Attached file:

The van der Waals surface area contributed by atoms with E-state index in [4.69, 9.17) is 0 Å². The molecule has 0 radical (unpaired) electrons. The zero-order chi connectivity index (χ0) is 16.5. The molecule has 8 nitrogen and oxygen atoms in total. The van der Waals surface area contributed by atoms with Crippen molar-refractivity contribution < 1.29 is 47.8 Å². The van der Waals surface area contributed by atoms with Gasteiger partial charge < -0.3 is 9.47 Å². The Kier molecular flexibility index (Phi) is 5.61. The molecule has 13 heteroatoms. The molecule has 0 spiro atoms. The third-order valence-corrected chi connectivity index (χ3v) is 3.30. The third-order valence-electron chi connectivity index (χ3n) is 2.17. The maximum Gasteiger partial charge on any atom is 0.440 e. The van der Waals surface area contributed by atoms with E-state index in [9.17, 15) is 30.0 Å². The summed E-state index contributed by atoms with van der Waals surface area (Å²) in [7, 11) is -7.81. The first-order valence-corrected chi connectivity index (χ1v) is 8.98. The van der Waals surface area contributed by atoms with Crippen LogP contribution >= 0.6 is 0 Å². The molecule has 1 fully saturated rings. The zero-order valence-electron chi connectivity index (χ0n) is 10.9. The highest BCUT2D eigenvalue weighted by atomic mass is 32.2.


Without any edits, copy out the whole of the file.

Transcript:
The van der Waals surface area contributed by atoms with E-state index in [4.69, 9.17) is 0 Å². The molecule has 0 radical (unpaired) electrons. The zero-order chi connectivity index (χ0) is 16.5. The molecule has 8 nitrogen and oxygen atoms in total. The van der Waals surface area contributed by atoms with Crippen molar-refractivity contribution < 1.29 is 47.8 Å². The van der Waals surface area contributed by atoms with Gasteiger partial charge < -0.3 is 9.47 Å². The Kier molecular flexibility index (Phi) is 5.61. The molecule has 13 heteroatoms. The molecule has 0 spiro atoms. The third-order valence-corrected chi connectivity index (χ3v) is 3.30. The third-order valence-electron chi connectivity index (χ3n) is 2.17. The maximum Gasteiger partial charge on any atom is 0.440 e. The van der Waals surface area contributed by atoms with E-state index in [9.17, 15) is 30.0 Å². The summed E-state index contributed by atoms with van der Waals surface area (Å²) in [7, 11) is -7.81. The first-order valence-corrected chi connectivity index (χ1v) is 8.98. The van der Waals surface area contributed by atoms with Crippen LogP contribution >= 0.6 is 0 Å². The molecule has 1 fully saturated rings. The zero-order valence-electron chi connectivity index (χ0n) is 10.9. The highest BCUT2D eigenvalue weighted by atomic mass is 32.2.